The benefits of laughter? It’s no joke
Do you remember the sheer joy when you were a child, of laughing so much your belly ached? Most children laugh hundreds of times a day and benefit greatly from this activity, but by the time we reach adulthood the laughter becomes less a part of our daily lives. Instead we equate adulthood with being serious.
Some of us didn’t grown up in a household of laughter, but as an innate human quality, it is still something we often crave.
Ironically, adults often talk-the-talk when it comes to laughter – you only have to look in a gift shop to see the ‘live, laugh, love’ signs adorning every wall or watch the pre-COVID packed audiences at the live comedy at the Apollo on TV. We know on one level how important laughter is, yet somehow the actual practice of laughing on a daily basis can sometimes get lost or feels indulgent or silly.
So let’s get serious about laughter and see what the science has to say about it.
There is no doubt that laughter is good for our health. Studies have shown how it relaxes the muscles; decreases stress hormones whilst increasing our ‘feel good’ chemicals (endorphins); can help us burn calories; improve our heart function and can even help us live longer!
There are also a really important psychological and social functions of laughter – to decrease conflict or arguments and to help us let go of bitterness or resentment. Not only does laughter often improve our mood - making us nicer to be around, but it is well known that a GSOH (good sense of humour) is often something others are drawn to when seeking bonds for friendships, with colleagues and with partners.
I’m sure we can all think of a time when something hasn’t gone the way we’ve planned it, perhaps a meal didn’t work out how it was supposed to on the recipe, or we got lost on a walk in the countryside. If taken seriously these things can feel heavy and even like we have failed, but most of us can think of someone has helped us laugh about these occasions in the right way, and the end result might even be a good memory.
Especially after the year we have just had, laughter is more important than ever. So here are some tips to increase those belly laughs.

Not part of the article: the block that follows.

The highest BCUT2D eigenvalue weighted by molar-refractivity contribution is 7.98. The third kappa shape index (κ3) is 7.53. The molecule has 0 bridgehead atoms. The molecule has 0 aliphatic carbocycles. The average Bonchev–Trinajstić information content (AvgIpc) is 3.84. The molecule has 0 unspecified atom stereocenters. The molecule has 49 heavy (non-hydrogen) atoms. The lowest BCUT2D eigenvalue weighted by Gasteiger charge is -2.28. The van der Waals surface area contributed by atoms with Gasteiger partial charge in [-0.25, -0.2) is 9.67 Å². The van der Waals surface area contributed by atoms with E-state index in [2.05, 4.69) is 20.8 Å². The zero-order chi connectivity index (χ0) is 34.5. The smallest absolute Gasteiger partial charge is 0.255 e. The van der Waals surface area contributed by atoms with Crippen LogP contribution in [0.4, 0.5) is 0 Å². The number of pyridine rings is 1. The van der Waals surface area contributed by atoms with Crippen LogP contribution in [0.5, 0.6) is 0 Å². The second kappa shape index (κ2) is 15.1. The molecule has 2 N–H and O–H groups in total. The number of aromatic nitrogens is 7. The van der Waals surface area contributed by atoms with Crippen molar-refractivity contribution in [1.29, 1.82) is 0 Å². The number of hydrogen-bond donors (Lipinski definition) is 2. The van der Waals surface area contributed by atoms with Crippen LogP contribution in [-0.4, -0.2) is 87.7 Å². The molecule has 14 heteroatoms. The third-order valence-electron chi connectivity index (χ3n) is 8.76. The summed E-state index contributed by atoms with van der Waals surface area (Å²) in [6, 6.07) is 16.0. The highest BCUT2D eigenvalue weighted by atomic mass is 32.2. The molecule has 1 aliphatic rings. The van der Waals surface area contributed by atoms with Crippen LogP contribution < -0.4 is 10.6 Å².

Start with smiling. When we smile we are open our mind and body up to the positive, and welcoming it in others
Seek out laughter. Watch something on TV that makes you laugh, or contact a friend who you know you have a laugh with. If something tickles you out in public, see if you can catch someone else eye that might have experienced it, and a have a light laugh with a stranger.
Bring humour into your everyday interactions. Try using humour more with colleagues, family members or friends. Perhaps put up a calendar of funny things or look online and some jokes websites, then try a few of the jokes out with people you know. If you aim for humour that doesn’t put other people down or stereotype people, then more people will feel included and can share in the fun.
Know when it is okay to laugh at yourself. We don’t want people to laugh at us, we want them to laugh with us, so laughing at yourself doesn’t mean being critical of yourself, or putting yourself down. It does mean noticing when we might have done something daft and sharing that with someone else.
Fake it ‘til you make it! This might sound a bit silly for some people, but if you laugh out loud even when you don’t feel like laughing, it can encourage your body to have the same positive results. It can also be infectious and spur others around you to start laughing for no reason, until you are all happily in fits of giggles.
So let’s try it now. Think of something funny you have heard or seen … start with a little smile and then let yourself have a chuckle out loud. Then see how that feels in your body. Hopefully you will feel a little lighter a more relaxed. It really is the best medicine!